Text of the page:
Singlespeed & Fixed Gear - Conversion vs. new bike
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01-19-07, 10:18 AM
I got into riding fixed a few months ago, after I had one of the mechs. at my LBS convert my old Raleigh Grand Prix. It cost about $200. This included new rear flip flop hub wheel, front wheel, chain, flipped bars, Armadillo tires and pedals and straps. After I threw the chain last week, I took it back and he replaced the old cottered cranks, chainring and put on new bottom bracket. This cost another $40. I love the bike, and it's all I've been riding for the last few months. I know that I wouldn't have spent what it costs for a new track bike just to find out if I like riding fixed or not, but I see that the conversion was a series of compromises. I notice that the the chain sort of "hops" on every revolution, the chainline looks straight to me, but feels just slightly too slack, but when I tighten up by pulling back the wheel, it makes noise and doesn't spin as freely. I like that the bike has personality, being one of a kind, but maybe a new bike would have been the way to go, in hindsight. Anyway, looks like maybe I'm ready to step up to a new bike, maybe go in on the Iro deal. any comments by some who have been through my experience would be appreciated.
01-19-07, 10:27 AM
I notice that the chain sort of "hops" on every revolution, .
Sounds like your chainring is not perfectly centered.
but feels just slightly too slack, but when I tighten up by pulling back the wheel, it makes noise and doesn't spin as freely.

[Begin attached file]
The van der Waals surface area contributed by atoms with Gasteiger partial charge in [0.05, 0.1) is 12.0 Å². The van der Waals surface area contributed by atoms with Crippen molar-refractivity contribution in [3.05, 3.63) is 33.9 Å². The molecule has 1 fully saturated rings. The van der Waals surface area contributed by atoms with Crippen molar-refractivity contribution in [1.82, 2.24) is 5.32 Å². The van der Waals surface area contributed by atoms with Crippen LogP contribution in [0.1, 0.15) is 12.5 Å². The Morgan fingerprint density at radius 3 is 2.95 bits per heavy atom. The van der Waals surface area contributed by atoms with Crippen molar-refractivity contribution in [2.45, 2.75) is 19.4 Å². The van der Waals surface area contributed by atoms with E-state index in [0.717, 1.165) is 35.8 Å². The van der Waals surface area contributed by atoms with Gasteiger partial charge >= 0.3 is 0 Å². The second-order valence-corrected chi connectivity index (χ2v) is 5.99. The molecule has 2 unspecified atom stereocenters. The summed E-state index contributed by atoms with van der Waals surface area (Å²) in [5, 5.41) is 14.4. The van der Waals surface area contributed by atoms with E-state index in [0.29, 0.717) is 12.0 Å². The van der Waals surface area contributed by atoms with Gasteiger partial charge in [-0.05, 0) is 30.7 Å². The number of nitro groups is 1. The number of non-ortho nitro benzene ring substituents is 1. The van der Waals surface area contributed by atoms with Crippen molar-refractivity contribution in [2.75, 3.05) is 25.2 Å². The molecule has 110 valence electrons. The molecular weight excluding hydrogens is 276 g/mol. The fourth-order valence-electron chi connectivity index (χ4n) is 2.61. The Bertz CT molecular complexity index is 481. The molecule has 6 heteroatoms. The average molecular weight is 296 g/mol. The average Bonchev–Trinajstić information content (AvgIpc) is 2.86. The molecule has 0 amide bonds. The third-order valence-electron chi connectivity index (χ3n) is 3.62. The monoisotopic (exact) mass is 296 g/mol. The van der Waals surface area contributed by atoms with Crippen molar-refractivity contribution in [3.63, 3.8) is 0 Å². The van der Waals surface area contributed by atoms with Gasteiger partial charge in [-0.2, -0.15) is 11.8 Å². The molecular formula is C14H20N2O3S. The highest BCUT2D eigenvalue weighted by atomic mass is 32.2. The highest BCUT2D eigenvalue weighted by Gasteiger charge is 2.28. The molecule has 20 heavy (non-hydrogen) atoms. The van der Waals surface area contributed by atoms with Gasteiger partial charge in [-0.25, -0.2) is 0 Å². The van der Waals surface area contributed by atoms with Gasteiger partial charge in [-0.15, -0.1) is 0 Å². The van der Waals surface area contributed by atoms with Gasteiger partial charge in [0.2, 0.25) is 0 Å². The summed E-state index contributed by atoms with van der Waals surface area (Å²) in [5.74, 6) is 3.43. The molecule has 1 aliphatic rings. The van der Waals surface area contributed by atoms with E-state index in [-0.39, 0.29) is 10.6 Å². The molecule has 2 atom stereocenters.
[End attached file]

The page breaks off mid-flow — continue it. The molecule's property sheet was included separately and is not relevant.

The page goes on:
You need slack in your chain or else you will wear your components very fast. It doesn't spin as freely because it is binding due to too much tension= too much friction. The 25 cent quote is "once you go slack you never go back"
Getting a track bike will not solve either of these problems because these same things can occur on a track bike.
01-19-07, 11:13 AM
You are lucky to have an LBS that gives you so much help and stuff for so cheap. Seriously. Ride your bike for a while and eventually you will narrow down exactly what you like and don't like about it. Ride a friend's bike. Try different stuff. After a while you will find what you like, and buy it.
01-19-07, 06:07 PM
conversion vs. new bike
conversion wins every time
There is no reason one can't have a smooth running drivetrain on a conversion, you just haven't gotten to the bottom of the issue. To the original question, conversion vs. new bike...I say both!
01-19-07, 09:50 PM
new = often lighter, schmancy materials
old = solidly made, attention to details
new = clean, no wear and tear
old = depends, less manufacturing waste
new = logos, logos
old = you won't see 1,000 of them around town
new = done, ready to go
old = DIY project
don't forget "new" can be last year's stock, or something someone bought and didn't like. i have a conversion for locking up around town and then saved my pennies to get a nearly-new-second-hand geared bike for like, half price!
Pics of your Raleigh grand prix please :) I have one as well, from the late '70s I think. It is a "Coffee Brown" color. I was thinking of converting it, but the color and the sort of mushy feel of the frame changed my mind. Here's the beginnings of my current conversion project (http://img181.imageshack.us/my.php?image=1001007me4.jpg) and I love it. Beats a Pista or a Windsor/Fuji any day IMO.
01-19-07, 10:57 PM
Nice old Schwinn. Conversions save old frames! Keep them coming! Pics when you finish please. Gerry:D
01-22-07, 12:49 AM
Trying to upload a photo, but I get an error message that says the file exceeds the limit of 100 kb. Any help? About the store that did the work, I had it done at Sheepshead Cycles in Brooklyn, the mech is Jonesy, a really good guy who loves his work and wants to make sure the customer is satisfied. This basically reflects the shop's attitude in general. As far as the bike goes, I like that it's the only one out there like it, so I guess that's a big advantage of going the conversion route.
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